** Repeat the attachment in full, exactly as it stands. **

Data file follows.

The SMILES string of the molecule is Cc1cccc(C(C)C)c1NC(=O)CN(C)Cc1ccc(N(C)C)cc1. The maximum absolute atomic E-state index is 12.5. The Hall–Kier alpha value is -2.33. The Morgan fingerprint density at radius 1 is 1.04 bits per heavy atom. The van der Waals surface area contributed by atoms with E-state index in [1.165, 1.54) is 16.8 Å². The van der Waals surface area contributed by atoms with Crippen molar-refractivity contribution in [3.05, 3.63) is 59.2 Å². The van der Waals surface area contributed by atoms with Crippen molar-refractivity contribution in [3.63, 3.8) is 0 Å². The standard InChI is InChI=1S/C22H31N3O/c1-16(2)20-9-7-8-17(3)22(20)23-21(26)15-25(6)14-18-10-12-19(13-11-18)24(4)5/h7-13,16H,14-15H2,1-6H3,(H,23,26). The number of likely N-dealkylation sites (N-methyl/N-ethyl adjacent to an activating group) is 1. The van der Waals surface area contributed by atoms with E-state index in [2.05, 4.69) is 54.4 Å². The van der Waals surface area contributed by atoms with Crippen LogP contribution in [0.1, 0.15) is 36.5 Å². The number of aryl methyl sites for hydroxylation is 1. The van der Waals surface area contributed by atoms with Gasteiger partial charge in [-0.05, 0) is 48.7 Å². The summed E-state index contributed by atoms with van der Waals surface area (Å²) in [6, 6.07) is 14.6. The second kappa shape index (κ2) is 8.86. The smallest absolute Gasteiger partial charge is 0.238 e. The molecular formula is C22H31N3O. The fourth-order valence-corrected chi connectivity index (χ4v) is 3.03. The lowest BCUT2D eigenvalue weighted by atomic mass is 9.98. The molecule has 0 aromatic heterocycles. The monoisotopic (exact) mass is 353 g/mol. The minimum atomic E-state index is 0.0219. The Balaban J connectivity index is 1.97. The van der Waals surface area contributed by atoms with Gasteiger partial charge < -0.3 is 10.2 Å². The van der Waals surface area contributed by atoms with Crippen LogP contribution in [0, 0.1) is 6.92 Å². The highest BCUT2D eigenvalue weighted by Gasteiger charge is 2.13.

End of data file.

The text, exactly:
The SMILES string of the molecule is Cc1cccc(C(C)C)c1NC(=O)CN(C)Cc1ccc(N(C)C)cc1. The maximum absolute atomic E-state index is 12.5. The Hall–Kier alpha value is -2.33. The Morgan fingerprint density at radius 1 is 1.04 bits per heavy atom. The van der Waals surface area contributed by atoms with E-state index in [1.165, 1.54) is 16.8 Å². The van der Waals surface area contributed by atoms with Crippen molar-refractivity contribution in [3.05, 3.63) is 59.2 Å². The van der Waals surface area contributed by atoms with Crippen molar-refractivity contribution in [3.63, 3.8) is 0 Å². The standard InChI is InChI=1S/C22H31N3O/c1-16(2)20-9-7-8-17(3)22(20)23-21(26)15-25(6)14-18-10-12-19(13-11-18)24(4)5/h7-13,16H,14-15H2,1-6H3,(H,23,26). The number of likely N-dealkylation sites (N-methyl/N-ethyl adjacent to an activating group) is 1. The van der Waals surface area contributed by atoms with E-state index in [2.05, 4.69) is 54.4 Å². The van der Waals surface area contributed by atoms with Crippen LogP contribution in [0.1, 0.15) is 36.5 Å². The number of aryl methyl sites for hydroxylation is 1. The van der Waals surface area contributed by atoms with Gasteiger partial charge in [-0.05, 0) is 48.7 Å². The summed E-state index contributed by atoms with van der Waals surface area (Å²) in [6, 6.07) is 14.6. The second kappa shape index (κ2) is 8.86. The smallest absolute Gasteiger partial charge is 0.238 e. The molecular formula is C22H31N3O. The fourth-order valence-corrected chi connectivity index (χ4v) is 3.03. The lowest BCUT2D eigenvalue weighted by atomic mass is 9.98. The molecule has 0 aromatic heterocycles. The monoisotopic (exact) mass is 353 g/mol. The minimum atomic E-state index is 0.0219. The Balaban J connectivity index is 1.97. The van der Waals surface area contributed by atoms with Gasteiger partial charge < -0.3 is 10.2 Å². The van der Waals surface area contributed by atoms with Crippen LogP contribution in [0, 0.1) is 6.92 Å². The highest BCUT2D eigenvalue weighted by Gasteiger charge is 2.13.